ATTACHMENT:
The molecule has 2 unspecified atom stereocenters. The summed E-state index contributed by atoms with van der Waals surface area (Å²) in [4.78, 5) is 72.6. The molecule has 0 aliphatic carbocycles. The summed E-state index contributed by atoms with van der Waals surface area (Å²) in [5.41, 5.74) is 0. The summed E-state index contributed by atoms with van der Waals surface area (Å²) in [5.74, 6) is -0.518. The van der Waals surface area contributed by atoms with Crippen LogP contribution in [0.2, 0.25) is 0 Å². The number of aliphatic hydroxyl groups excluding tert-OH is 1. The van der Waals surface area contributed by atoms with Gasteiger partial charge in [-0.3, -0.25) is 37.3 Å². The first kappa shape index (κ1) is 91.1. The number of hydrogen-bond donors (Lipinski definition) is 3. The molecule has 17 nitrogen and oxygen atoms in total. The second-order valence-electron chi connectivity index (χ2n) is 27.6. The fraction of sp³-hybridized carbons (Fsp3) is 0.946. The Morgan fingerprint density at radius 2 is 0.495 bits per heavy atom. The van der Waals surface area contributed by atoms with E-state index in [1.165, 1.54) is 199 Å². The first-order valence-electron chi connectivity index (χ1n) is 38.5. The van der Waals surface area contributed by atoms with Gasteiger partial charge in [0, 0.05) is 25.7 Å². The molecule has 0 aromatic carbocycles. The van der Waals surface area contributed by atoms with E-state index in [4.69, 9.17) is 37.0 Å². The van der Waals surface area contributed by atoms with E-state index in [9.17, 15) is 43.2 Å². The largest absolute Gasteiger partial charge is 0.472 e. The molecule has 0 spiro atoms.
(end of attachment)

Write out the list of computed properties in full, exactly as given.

The molecule has 2 unspecified atom stereocenters. The summed E-state index contributed by atoms with van der Waals surface area (Å²) in [4.78, 5) is 72.6. The molecule has 0 aliphatic carbocycles. The summed E-state index contributed by atoms with van der Waals surface area (Å²) in [5.41, 5.74) is 0. The summed E-state index contributed by atoms with van der Waals surface area (Å²) in [5.74, 6) is -0.518. The van der Waals surface area contributed by atoms with Crippen LogP contribution in [0.2, 0.25) is 0 Å². The number of aliphatic hydroxyl groups excluding tert-OH is 1. The van der Waals surface area contributed by atoms with Gasteiger partial charge in [-0.3, -0.25) is 37.3 Å². The first kappa shape index (κ1) is 91.1. The number of hydrogen-bond donors (Lipinski definition) is 3. The molecule has 17 nitrogen and oxygen atoms in total. The second-order valence-electron chi connectivity index (χ2n) is 27.6. The fraction of sp³-hybridized carbons (Fsp3) is 0.946. The Morgan fingerprint density at radius 2 is 0.495 bits per heavy atom. The van der Waals surface area contributed by atoms with E-state index in [1.165, 1.54) is 199 Å². The first-order valence-electron chi connectivity index (χ1n) is 38.5. The van der Waals surface area contributed by atoms with Gasteiger partial charge in [0, 0.05) is 25.7 Å². The molecule has 0 aromatic carbocycles. The van der Waals surface area contributed by atoms with E-state index in [4.69, 9.17) is 37.0 Å². The van der Waals surface area contributed by atoms with E-state index in [9.17, 15) is 43.2 Å². The largest absolute Gasteiger partial charge is 0.472 e. The molecule has 0 spiro atoms.